One insurer denied that it was required to defend the policyholder against the Calderon Process as its policies provided: “We will have the right and duty to defend the insured against any ‘suit’ seeking . . . damages” because of “property damage.” The insurer asserted that the Calderon Process was not a “suit” because it could not “result in a party being legally obligated to pay damages.” Another insurer asserted, however, that the Calderon Process was a “suit” to which a defense was owed because the first insurer’s policy defined the word “suit” to include “a civil proceeding in which damages because of . . . ‘property damage’ to which this insurance applies are alleged.”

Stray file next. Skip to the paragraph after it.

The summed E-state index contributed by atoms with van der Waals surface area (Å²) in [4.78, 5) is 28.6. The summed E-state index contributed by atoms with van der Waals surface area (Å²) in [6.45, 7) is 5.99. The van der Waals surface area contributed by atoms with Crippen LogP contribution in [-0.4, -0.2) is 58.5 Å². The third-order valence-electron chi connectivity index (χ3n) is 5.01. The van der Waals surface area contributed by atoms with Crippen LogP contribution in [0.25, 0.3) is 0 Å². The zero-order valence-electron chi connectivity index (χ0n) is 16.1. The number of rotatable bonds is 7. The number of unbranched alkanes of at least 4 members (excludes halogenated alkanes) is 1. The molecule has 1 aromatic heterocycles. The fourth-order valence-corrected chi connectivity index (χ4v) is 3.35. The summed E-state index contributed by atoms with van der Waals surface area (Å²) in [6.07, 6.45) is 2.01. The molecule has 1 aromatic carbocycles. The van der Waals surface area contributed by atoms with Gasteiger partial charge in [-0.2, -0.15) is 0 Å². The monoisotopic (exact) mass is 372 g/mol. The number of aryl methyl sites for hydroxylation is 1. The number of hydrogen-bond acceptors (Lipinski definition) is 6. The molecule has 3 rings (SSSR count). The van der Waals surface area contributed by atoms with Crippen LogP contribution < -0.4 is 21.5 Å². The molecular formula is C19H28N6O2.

The appellate court held that the Calderon Process was indeed a “suit,” even though it did not involve “a court proceeding initiated by the filing of a complaint.” After noting, essentially, that it was writing on a “blank slate,” the court held that “[d]efined as ‘a civil proceeding,’ a suit is broader than an action or lawsuit initiated by a complaint filed in court.” It then examined the effect of the defense agreement in the policies “in full context.” It noted that the Calderon Process involved certain hallmarks of civil litigation, such as the exchange of documents, visual inspections of the allegedly defective properties, the creation of a document depository, and the service of a demand in “sufficient detail for the parties to engage in meaningful dispute resolution.”7